The new England head coach has torn down predecessor Eddie Jones’s set-up, from personnel to tactical planning. In less than seven weeks, he has studied, critiqued, then rewritten England’s playbook, repatriated a host of players summarily exiled under Jones and cast out a few contrived ruses, too.
Jones revelled in renaming England’s replacements “finishers”. Borthwick ditched the description on Thursday, in announcing his first match squad. Replacements are back, along with common sense: round pegs for round holes and an impressive equation of straight shooting, minus any withering undertone.
Spoken by anyone else, Borthwick’s dismissal of the term “finishers” would have been immediately described as a coldly-delivered barb.
“I don’t get too obsessed with things that I don’t think add value,” said Borthwick, when pressed on why he had reverted to replacements.
Had master manipulator Jones proffered such a pronouncement, the wily Australian would absolutely have done so in order to generate a reaction. Borthwick cuts such a matter-of-fact figure, though, that his assessment is at once a total rejection of Jones’s philosophy, but also in no way offensive.
This is precisely the kind of managerial mastery that could mark out Borthwick’s England tenure for success. Borthwick and right-hand man Kevin Sinfield offer their players honesty, clarity, brevity and fierce loyalty. Such consistency was sorely lacking under the talented but unpredictable Jones.
England’s new boss spent his first days in the job studying, annotating then redrafting Jones’s playbooks. Such documents do, it turns out, exist. After canvassing as many players and staff as possible, Borthwick set to work on England’s evolution.
With just 48 days separating his appointment and England’s Six Nations opener, Borthwick had no time to waste. His trademark diligence and drive came straight into play.
Borthwick and Sinfield offer their players honesty, clarity, brevity and fierce loyalty. Such consistency was sorely lacking under Jones
What has also shone through in less than seven weeks at the helm, however, is the laser-focused Cumbrian’s total conviction in his method. Jones famously rejected the Premiership as a Test-match proving ground. The taskmaster coach studiously overlooked Max Malins, Joe Marchant, Ollie Lawrence, Ben Curry and Ben Earl during his England tenure.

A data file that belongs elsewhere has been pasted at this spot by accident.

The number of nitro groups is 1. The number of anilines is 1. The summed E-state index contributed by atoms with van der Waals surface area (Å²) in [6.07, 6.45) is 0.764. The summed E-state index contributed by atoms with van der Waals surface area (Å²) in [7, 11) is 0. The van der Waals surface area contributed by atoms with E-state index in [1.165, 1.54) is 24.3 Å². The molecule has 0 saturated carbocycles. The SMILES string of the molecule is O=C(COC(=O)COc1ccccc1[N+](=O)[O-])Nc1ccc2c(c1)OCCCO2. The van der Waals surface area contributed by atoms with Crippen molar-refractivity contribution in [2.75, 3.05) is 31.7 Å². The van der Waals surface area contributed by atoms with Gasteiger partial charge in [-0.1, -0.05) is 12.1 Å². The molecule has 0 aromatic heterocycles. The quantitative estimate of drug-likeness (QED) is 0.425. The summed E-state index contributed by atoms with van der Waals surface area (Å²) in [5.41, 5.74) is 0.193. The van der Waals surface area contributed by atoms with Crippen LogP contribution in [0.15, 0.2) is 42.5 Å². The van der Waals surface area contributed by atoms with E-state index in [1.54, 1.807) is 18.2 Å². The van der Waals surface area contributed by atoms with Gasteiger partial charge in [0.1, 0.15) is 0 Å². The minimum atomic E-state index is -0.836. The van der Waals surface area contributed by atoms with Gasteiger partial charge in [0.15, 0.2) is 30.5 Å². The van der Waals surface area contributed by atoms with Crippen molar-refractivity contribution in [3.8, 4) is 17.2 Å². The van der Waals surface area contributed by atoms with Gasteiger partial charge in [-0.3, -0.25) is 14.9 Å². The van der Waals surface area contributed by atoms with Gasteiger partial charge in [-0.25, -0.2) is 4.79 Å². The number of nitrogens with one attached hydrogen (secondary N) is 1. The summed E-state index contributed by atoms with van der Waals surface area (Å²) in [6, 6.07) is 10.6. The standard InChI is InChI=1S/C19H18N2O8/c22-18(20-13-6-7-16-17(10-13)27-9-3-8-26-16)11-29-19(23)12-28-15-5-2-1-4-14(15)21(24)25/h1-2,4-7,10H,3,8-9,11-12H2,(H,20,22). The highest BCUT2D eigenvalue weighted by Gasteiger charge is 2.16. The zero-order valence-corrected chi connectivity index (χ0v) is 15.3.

The first chance Borthwick has had to pick a Test team, and all those five have made his matchday 23. “I’ll rewind about five weeks to some of the phone calls I had when I started speaking to players,” said Borthwick. “A lot on my list were some who hadn’t had many opportunities recently.
“I watched them and spoke to them on the phone — and you just knew they were so desperate to be in the England shirt. You could hear it down the phone, even before a word was said. You could see it in their body language in the conversations that were face-to-face.
“That is exciting and, for me, it is incredibly rewarding. You know how passionate I am about the England rugby team, and to see players just wanting to be in the shirt so much is fantastic.
“So, players have an opportunity, it’s what they wanted, and now they have to take it. And I absolutely back them to do it, by bringing all their strengths onto the pitch.”
The starkest statistic in Jones’s overlooking of certain players must fall in comparing the Curry twins. Tom Curry is out of action with hamstring trouble, so Borthwick turned to his twin brother, Ben. Where Sale flanker Tom boasts 45 caps, his fellow Sharks back-rower and sibling has just one.
Sale boss Alex Sanderson recently posited that in Tom’s absence, the closest possible replacement is Ben. Borthwick agreed, and now England’s forwards have been getting their heads around packing down alongside the other Curry.
“It’s a really weird experience!” said Maro Itoje of playing with the identical twin. “It’s the first time I’ve met Ben properly.
“I’ve played against him and met him in passing a few times, but I came into camp and he was at the diningtable — and in my head I was thinking, ‘I know you, but I don’t actually know you’.
“He looks exactly like Tom, so my brain was saying, ‘I know this guy’, and he was looking at me like, ‘I don’t know you’. I’ve been impressed with him. He’s subtly different from his brother — a little bit more normal!
“He’s settled in well, they clearly have the same DNA, they’re very similar, high-quality players and I’m looking forward to seeing him go.”
England might be seeing doubles in training then, but on Saturday, finally, everyone can bear witness to Borthwick’s Red Rose vision: a nucleus of players handed a lifeline by their phone-a-friend new boss and a team selected for connection and cohesion. Borthwick is no gambler, but he might just be able to game the system.